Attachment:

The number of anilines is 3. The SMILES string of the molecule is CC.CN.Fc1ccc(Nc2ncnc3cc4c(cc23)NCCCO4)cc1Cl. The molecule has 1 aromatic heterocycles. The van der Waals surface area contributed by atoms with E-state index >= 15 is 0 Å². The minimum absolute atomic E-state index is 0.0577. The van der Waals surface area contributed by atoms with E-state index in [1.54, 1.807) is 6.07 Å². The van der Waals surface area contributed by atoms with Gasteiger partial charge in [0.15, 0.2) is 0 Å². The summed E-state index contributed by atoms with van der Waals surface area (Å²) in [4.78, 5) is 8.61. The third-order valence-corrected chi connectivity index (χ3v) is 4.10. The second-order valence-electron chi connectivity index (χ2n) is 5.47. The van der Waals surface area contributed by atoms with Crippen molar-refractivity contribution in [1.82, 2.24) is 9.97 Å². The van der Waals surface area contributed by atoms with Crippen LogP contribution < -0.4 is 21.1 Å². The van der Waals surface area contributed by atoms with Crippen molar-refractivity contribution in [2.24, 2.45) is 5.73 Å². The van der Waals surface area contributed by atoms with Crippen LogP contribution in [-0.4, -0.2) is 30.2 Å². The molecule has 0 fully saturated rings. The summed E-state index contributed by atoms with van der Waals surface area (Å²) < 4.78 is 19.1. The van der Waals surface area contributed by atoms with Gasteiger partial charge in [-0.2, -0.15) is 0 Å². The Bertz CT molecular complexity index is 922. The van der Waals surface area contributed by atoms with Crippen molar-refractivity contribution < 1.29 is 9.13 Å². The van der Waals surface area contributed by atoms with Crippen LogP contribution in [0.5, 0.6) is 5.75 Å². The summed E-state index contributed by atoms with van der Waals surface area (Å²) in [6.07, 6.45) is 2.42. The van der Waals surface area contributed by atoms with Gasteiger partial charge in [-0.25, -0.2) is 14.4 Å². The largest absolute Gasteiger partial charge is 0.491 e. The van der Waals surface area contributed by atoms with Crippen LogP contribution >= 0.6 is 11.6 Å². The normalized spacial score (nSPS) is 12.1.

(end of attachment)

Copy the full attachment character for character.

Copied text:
The number of anilines is 3. The SMILES string of the molecule is CC.CN.Fc1ccc(Nc2ncnc3cc4c(cc23)NCCCO4)cc1Cl. The molecule has 1 aromatic heterocycles. The van der Waals surface area contributed by atoms with E-state index >= 15 is 0 Å². The minimum absolute atomic E-state index is 0.0577. The van der Waals surface area contributed by atoms with E-state index in [1.54, 1.807) is 6.07 Å². The van der Waals surface area contributed by atoms with Gasteiger partial charge in [0.15, 0.2) is 0 Å². The summed E-state index contributed by atoms with van der Waals surface area (Å²) in [4.78, 5) is 8.61. The third-order valence-corrected chi connectivity index (χ3v) is 4.10. The second-order valence-electron chi connectivity index (χ2n) is 5.47. The van der Waals surface area contributed by atoms with Crippen molar-refractivity contribution in [1.82, 2.24) is 9.97 Å². The van der Waals surface area contributed by atoms with Crippen LogP contribution < -0.4 is 21.1 Å². The van der Waals surface area contributed by atoms with Crippen molar-refractivity contribution in [2.24, 2.45) is 5.73 Å². The van der Waals surface area contributed by atoms with Crippen LogP contribution in [-0.4, -0.2) is 30.2 Å². The molecule has 0 fully saturated rings. The summed E-state index contributed by atoms with van der Waals surface area (Å²) < 4.78 is 19.1. The van der Waals surface area contributed by atoms with Gasteiger partial charge in [-0.2, -0.15) is 0 Å². The Bertz CT molecular complexity index is 922. The van der Waals surface area contributed by atoms with Crippen molar-refractivity contribution < 1.29 is 9.13 Å². The van der Waals surface area contributed by atoms with Crippen LogP contribution in [0.5, 0.6) is 5.75 Å². The summed E-state index contributed by atoms with van der Waals surface area (Å²) in [6.07, 6.45) is 2.42. The van der Waals surface area contributed by atoms with Gasteiger partial charge in [-0.25, -0.2) is 14.4 Å². The largest absolute Gasteiger partial charge is 0.491 e. The van der Waals surface area contributed by atoms with Crippen LogP contribution >= 0.6 is 11.6 Å². The normalized spacial score (nSPS) is 12.1.